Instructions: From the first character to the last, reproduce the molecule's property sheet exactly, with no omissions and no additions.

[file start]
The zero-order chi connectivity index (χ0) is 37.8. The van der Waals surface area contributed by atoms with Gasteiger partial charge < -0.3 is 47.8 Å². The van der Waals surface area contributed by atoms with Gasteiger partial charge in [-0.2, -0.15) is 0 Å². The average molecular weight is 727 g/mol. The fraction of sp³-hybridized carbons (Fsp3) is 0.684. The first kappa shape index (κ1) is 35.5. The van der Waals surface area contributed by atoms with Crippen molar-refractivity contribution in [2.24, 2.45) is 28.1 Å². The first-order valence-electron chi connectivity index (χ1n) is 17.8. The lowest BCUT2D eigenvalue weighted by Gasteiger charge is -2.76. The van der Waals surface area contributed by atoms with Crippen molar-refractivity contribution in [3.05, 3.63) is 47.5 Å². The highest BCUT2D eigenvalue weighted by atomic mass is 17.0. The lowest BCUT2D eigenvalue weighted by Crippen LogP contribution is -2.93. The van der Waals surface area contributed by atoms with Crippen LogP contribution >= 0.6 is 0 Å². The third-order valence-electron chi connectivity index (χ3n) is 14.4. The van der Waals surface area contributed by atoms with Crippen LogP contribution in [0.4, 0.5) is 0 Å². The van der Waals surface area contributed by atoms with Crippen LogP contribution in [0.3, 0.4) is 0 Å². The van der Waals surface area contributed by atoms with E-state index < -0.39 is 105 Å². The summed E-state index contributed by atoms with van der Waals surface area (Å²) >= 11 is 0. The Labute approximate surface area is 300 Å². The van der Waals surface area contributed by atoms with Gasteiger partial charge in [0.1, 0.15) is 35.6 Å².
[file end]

The zero-order chi connectivity index (χ0) is 37.8. The van der Waals surface area contributed by atoms with Gasteiger partial charge < -0.3 is 47.8 Å². The van der Waals surface area contributed by atoms with Gasteiger partial charge in [-0.2, -0.15) is 0 Å². The average molecular weight is 727 g/mol. The fraction of sp³-hybridized carbons (Fsp3) is 0.684. The first kappa shape index (κ1) is 35.5. The van der Waals surface area contributed by atoms with Crippen molar-refractivity contribution in [2.24, 2.45) is 28.1 Å². The first-order valence-electron chi connectivity index (χ1n) is 17.8. The lowest BCUT2D eigenvalue weighted by Gasteiger charge is -2.76. The van der Waals surface area contributed by atoms with Crippen molar-refractivity contribution in [3.05, 3.63) is 47.5 Å². The highest BCUT2D eigenvalue weighted by atomic mass is 17.0. The lowest BCUT2D eigenvalue weighted by Crippen LogP contribution is -2.93. The van der Waals surface area contributed by atoms with Crippen LogP contribution >= 0.6 is 0 Å². The third-order valence-electron chi connectivity index (χ3n) is 14.4. The van der Waals surface area contributed by atoms with Crippen LogP contribution in [0.4, 0.5) is 0 Å². The van der Waals surface area contributed by atoms with Crippen LogP contribution in [0.3, 0.4) is 0 Å². The van der Waals surface area contributed by atoms with E-state index < -0.39 is 105 Å². The summed E-state index contributed by atoms with van der Waals surface area (Å²) >= 11 is 0. The Labute approximate surface area is 300 Å². The van der Waals surface area contributed by atoms with Gasteiger partial charge in [0.1, 0.15) is 35.6 Å².